Business leaders should encourage their IT professionals to promote key elements of a cybersecurity culture. Step one is to only use secure passwords. Company policy must address access, passwords and the role authentication plays in sharing and accessing information. Employees need to be thoroughly trained in these procedures.
It’s also important to follow proper information preservation protocols. Backing up data is essential for maintaining your business information’s integrity. Generally speaking, a cloud-based solution is preferable to an on-premises server, seeing as “one wrong click or download by an employee can destroy all your critical company data.”
Another way you can stay one step ahead is to get trained in detecting cyberattacks. The more employees know about the various types of cyberattacks, the more cautious they’ll be if something suspicious pops up in their email. Outline a comprehensive policy, including: what to watch for; actions to take; how to contact IT immediately if an issue occurs; and all other aspects of proper use of business computers, both on the premises and in the world at large.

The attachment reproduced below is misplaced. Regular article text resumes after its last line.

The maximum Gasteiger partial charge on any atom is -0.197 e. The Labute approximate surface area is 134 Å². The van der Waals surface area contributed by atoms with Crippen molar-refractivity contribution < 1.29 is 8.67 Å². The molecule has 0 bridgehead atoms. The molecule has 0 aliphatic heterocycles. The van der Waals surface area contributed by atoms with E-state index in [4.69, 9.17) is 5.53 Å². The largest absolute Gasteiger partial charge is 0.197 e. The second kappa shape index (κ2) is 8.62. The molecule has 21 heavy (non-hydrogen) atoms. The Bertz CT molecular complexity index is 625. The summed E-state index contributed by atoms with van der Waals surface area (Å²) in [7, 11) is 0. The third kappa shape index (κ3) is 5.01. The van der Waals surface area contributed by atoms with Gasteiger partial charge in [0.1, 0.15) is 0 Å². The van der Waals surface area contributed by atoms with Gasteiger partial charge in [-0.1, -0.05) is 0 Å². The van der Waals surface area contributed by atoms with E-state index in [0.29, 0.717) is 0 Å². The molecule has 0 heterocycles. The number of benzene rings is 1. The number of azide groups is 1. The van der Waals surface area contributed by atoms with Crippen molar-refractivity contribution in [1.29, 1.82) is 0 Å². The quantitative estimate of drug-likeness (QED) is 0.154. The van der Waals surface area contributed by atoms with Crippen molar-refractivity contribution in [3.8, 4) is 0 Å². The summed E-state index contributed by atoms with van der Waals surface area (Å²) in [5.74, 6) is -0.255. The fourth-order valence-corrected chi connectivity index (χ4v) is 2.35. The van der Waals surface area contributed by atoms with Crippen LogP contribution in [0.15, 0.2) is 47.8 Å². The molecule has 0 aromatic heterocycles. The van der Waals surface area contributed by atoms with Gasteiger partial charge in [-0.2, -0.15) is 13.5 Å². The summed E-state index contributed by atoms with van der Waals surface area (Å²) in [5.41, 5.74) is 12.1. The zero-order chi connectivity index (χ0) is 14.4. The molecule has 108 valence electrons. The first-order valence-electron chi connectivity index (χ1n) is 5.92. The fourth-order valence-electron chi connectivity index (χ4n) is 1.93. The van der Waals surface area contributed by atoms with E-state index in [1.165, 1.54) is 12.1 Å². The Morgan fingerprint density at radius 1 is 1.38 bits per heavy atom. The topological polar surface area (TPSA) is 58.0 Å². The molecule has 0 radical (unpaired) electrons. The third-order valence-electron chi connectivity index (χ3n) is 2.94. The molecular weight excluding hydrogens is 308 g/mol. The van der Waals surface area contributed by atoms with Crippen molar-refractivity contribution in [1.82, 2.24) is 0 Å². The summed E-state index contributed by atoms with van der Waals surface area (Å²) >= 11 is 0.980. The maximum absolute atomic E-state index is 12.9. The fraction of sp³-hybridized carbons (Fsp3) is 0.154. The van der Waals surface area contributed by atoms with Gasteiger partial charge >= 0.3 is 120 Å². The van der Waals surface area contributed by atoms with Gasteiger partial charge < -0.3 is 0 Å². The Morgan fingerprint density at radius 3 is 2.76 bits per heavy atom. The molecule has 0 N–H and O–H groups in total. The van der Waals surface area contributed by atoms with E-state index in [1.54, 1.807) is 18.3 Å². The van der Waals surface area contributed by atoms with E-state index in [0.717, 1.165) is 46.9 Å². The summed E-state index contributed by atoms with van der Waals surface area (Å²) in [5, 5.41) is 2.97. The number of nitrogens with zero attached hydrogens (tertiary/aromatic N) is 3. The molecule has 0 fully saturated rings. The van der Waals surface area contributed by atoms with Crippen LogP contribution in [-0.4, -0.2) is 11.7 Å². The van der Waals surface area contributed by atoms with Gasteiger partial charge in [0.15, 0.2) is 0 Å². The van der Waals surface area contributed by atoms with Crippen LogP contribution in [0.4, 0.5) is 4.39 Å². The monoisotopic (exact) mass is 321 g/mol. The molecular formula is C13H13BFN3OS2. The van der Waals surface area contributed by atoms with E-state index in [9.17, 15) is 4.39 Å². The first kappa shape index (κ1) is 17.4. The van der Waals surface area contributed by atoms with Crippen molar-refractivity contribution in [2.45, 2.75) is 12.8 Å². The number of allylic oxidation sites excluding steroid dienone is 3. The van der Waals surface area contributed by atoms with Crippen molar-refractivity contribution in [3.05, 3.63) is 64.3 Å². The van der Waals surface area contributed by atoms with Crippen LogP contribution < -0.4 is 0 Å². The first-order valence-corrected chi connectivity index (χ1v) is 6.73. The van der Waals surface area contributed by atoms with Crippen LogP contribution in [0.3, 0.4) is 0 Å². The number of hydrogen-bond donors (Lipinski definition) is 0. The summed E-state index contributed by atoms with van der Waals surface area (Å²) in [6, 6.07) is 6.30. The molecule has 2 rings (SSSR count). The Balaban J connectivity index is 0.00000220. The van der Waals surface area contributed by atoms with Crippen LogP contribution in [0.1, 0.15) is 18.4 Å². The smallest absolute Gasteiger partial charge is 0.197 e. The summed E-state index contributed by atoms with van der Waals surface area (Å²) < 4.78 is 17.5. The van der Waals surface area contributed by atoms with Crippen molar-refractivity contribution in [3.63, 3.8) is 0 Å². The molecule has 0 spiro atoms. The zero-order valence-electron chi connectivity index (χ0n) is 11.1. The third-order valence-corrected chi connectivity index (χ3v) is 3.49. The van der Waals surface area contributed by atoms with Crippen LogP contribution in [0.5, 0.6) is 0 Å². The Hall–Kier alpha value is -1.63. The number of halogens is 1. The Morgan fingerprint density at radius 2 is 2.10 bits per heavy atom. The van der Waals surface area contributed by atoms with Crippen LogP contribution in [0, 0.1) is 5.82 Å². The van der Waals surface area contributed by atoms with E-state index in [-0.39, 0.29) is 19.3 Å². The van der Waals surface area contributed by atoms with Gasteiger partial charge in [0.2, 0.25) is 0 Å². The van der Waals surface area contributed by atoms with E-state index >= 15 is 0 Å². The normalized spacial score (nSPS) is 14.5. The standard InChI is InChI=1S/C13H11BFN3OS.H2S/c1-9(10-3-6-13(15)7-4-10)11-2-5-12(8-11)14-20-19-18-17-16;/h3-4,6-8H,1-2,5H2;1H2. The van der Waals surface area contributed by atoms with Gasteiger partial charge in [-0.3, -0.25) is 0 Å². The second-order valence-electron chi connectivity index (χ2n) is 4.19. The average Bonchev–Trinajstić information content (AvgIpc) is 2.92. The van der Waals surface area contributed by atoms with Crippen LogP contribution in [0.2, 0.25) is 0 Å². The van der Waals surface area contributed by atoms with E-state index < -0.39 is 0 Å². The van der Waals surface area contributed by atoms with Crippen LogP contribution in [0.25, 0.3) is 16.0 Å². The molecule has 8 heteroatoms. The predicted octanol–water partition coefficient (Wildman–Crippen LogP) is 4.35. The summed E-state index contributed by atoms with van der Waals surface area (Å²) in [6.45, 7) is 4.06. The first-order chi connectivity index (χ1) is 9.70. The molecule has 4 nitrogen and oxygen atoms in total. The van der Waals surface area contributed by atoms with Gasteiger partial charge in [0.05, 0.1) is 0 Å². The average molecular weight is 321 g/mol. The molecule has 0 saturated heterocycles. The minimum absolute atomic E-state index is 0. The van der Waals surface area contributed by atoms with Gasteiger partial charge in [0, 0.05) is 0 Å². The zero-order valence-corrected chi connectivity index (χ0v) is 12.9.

And lastly, data protection needs to be an ongoing process. Complementing employee training is leadership’s efforts to keep this urgent topic top-of-mind for everyone in the organization. Consider sending out brief weekly emails alerting the team to the latest threats, requiring attendance at monthly cybersecurity webinars and inviting employee suggestions on how to better secure and protect data.
High-level detection of cybertheft is, of course, your IT professionals’ responsibility. But no one in the company (leadership included) should be allowed to forget about threats to cybersecurity or allow their own personal data-protection efforts to lapse. There’s a lot at stake for everyone involved — but with the cloud’s data security and your own internal efforts, your business can stay one step ahead.
To help do that, consider tapping into a new resource provided through a partnership between Mastercard and the Global Cyber Alliance. Their free Cybersecurity Toolkit and Readiness Program was tailor-made for small and medium-sized businesses and provides tips and clear guidance on how to combat the continuing risks presented by cyberattacks.